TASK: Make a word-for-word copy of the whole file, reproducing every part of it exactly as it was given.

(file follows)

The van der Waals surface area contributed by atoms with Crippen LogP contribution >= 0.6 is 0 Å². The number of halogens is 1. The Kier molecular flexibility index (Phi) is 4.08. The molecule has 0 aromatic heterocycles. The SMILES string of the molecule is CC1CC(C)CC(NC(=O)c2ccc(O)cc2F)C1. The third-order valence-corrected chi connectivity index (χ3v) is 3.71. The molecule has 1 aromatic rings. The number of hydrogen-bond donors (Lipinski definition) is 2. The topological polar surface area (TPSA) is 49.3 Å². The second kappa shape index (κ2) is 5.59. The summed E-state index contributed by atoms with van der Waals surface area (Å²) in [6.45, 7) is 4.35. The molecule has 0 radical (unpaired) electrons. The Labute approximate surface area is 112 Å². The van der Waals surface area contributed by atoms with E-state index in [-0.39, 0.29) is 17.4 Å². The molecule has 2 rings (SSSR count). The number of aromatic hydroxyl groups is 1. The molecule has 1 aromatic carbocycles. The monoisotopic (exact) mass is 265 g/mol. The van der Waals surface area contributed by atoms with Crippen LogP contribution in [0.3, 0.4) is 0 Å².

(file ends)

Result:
The van der Waals surface area contributed by atoms with Crippen LogP contribution >= 0.6 is 0 Å². The number of halogens is 1. The Kier molecular flexibility index (Phi) is 4.08. The molecule has 0 aromatic heterocycles. The SMILES string of the molecule is CC1CC(C)CC(NC(=O)c2ccc(O)cc2F)C1. The third-order valence-corrected chi connectivity index (χ3v) is 3.71. The molecule has 1 aromatic rings. The number of hydrogen-bond donors (Lipinski definition) is 2. The topological polar surface area (TPSA) is 49.3 Å². The second kappa shape index (κ2) is 5.59. The summed E-state index contributed by atoms with van der Waals surface area (Å²) in [6.45, 7) is 4.35. The molecule has 0 radical (unpaired) electrons. The Labute approximate surface area is 112 Å². The van der Waals surface area contributed by atoms with E-state index in [-0.39, 0.29) is 17.4 Å². The molecule has 2 rings (SSSR count). The number of aromatic hydroxyl groups is 1. The molecule has 1 aromatic carbocycles. The monoisotopic (exact) mass is 265 g/mol. The van der Waals surface area contributed by atoms with Crippen LogP contribution in [0.3, 0.4) is 0 Å².